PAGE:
Soundbounder
11-20-2009, 02:53 PM
I was only kidding about the question of a sub having the right of way. I guess I didn't make that clear enough, because this thread has taken on a life of it's own :confused:

LeeG
11-20-2009, 02:53 PM
No.1 Son related an occasion where he was piloting a high speed ferry on Long Island Sound and was about to enter the Thames River when he found the channel blocked by a stationary sub. The ensuing dialog was: No.1 politely asking the sub if he intended to move; the sub responded by asking if M'boy knew who he was talking to, and the Son reminding sub that he was blocking a navigation channel. Sub promptly moved a half mile-no torpedos fired.

good story

Bob Triggs
11-20-2009, 04:36 PM
Insofar as there are now enforced strict restricted zones for anyone operating a vessel around any military vessels, and that a distance must be maintained by the non military vessel, I would say that all military vessels have the right of way.

"Constrained by ability to maneuver" would apply here as well I believe.

Tom Robb
11-20-2009, 05:08 PM
As a practical matter, anyone who contests "right of way" with anybody's armed naval vessel is an idiot.

Only story I have 2nd hand is the late lamented aircraft carrier Coral Sea CV43 launching and retrieving planes in the South China Sea during the recent unpleasantness. Sampans in the way got run down according to my little brother who was working as a brownshirt on deck at the time. Restricted in manouverability and there's a war on don'cha know.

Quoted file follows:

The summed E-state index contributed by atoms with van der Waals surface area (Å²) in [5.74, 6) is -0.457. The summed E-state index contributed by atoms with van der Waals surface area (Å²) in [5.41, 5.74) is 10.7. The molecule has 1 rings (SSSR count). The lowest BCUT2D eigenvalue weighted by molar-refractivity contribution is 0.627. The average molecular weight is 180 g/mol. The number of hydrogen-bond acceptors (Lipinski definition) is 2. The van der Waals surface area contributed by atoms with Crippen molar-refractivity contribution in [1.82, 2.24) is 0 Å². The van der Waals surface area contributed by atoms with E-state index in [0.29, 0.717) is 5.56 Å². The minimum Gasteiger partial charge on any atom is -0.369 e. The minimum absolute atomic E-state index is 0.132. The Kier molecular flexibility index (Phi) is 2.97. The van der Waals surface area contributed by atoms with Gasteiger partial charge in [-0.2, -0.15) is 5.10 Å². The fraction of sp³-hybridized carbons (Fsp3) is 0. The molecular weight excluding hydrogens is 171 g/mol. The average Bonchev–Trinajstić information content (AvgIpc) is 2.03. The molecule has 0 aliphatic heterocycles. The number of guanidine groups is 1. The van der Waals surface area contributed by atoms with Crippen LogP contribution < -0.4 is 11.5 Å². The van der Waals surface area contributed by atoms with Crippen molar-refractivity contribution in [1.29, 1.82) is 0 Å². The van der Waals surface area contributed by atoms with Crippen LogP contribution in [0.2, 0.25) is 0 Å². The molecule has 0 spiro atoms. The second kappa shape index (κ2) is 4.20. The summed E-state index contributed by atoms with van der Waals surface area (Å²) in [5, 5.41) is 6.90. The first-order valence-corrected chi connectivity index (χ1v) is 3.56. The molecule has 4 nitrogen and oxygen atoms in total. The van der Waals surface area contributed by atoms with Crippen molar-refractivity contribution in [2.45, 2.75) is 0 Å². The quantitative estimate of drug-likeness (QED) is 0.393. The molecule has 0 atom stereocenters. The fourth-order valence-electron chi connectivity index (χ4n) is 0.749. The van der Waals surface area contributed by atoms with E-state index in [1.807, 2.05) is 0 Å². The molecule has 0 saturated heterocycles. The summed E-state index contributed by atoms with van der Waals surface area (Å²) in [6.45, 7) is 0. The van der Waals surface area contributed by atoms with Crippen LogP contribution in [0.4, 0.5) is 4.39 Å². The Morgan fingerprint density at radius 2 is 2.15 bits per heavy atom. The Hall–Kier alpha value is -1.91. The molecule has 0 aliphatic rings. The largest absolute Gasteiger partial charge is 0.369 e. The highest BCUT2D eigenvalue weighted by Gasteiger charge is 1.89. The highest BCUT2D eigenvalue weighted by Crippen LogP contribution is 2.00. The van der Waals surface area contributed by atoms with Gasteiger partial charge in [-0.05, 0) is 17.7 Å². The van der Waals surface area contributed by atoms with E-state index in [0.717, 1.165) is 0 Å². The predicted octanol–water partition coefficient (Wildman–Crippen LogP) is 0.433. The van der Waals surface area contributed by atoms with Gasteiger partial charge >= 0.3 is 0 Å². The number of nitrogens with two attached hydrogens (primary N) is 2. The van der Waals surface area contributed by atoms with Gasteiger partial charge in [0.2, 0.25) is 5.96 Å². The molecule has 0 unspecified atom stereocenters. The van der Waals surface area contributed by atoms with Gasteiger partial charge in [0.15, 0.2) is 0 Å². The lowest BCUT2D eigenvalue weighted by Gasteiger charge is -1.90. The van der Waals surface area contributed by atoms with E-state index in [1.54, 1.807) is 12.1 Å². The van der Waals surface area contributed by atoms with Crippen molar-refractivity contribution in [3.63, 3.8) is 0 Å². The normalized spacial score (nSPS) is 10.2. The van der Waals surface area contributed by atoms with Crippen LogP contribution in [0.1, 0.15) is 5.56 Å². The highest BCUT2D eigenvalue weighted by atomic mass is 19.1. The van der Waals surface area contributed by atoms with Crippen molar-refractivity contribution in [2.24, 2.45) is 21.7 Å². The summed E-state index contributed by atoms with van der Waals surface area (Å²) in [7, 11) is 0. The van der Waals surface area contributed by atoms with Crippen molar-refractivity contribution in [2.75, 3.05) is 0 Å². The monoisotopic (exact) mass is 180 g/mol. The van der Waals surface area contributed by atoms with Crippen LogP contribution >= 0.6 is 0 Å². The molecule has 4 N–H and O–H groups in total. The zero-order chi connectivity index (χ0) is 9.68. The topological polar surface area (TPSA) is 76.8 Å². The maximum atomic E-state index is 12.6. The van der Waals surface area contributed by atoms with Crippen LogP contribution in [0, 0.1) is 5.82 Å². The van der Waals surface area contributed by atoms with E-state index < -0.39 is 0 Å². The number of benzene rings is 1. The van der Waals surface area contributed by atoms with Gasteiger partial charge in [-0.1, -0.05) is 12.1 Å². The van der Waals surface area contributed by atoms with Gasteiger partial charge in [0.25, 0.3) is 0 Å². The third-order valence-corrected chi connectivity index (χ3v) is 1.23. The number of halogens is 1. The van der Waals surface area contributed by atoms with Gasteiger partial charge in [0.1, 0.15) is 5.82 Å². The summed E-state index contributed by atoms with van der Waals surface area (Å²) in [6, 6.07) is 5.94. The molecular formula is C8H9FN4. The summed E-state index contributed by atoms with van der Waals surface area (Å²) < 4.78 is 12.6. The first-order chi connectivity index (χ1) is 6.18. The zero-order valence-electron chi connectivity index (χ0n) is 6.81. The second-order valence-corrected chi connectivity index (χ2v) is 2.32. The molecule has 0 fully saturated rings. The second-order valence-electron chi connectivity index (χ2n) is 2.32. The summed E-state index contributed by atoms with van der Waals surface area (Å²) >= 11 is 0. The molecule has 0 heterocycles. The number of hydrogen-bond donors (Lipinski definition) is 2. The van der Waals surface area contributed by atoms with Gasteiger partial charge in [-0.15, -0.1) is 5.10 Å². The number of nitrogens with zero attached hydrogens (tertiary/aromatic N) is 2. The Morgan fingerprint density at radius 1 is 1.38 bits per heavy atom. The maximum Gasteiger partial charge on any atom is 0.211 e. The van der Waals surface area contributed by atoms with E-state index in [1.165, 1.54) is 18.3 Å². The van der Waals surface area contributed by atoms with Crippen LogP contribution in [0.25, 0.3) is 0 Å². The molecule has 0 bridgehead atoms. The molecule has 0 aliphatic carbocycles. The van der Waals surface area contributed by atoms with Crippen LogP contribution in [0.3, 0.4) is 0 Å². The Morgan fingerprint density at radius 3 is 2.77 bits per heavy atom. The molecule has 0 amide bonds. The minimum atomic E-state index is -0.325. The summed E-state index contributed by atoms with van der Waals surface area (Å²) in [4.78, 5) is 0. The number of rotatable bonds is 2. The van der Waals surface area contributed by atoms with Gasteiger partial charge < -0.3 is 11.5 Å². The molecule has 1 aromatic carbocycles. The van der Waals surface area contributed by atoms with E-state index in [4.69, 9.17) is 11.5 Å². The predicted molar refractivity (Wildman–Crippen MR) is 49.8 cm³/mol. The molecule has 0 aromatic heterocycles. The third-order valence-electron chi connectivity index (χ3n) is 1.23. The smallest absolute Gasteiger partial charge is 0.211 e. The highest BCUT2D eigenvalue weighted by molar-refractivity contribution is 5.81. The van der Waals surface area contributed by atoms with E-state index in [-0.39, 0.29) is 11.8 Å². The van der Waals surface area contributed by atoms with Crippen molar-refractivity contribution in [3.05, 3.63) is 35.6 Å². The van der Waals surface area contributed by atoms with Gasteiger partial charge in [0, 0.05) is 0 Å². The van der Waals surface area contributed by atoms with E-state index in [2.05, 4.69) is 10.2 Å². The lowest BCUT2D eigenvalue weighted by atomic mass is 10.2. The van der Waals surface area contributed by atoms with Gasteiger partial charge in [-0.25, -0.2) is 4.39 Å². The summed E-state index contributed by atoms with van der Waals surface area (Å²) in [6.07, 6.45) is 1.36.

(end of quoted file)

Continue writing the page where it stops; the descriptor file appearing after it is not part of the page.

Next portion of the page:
jclays
11-20-2009, 05:23 PM
When Im using my sonar to locate structure to fish. Can they hear me pinging?? Kinda like in Red October. You would think that would create a lot of noise in the water with all the recreational fishing boats. As far as right of way goes I wouldnt dispute it. Id move PDQ.

johnw
11-20-2009, 05:24 PM
Anybody who can sink your vessel without noticing has the right of way.

Bruce Hooke
11-20-2009, 05:54 PM
While it is probably not that relevant on a small non-commercial boat, it seems to me that if one were on, say, a 50' schooner (or other boat that turns fairly slowly) and assumed the submarine had the right of way even though they apparently do not according to the rules of the road, you could end up turning to go behind the submarine as they are turning to go behind you, and if there were not enough time for both vessels to stop once they realize the confusion, there could be a collision.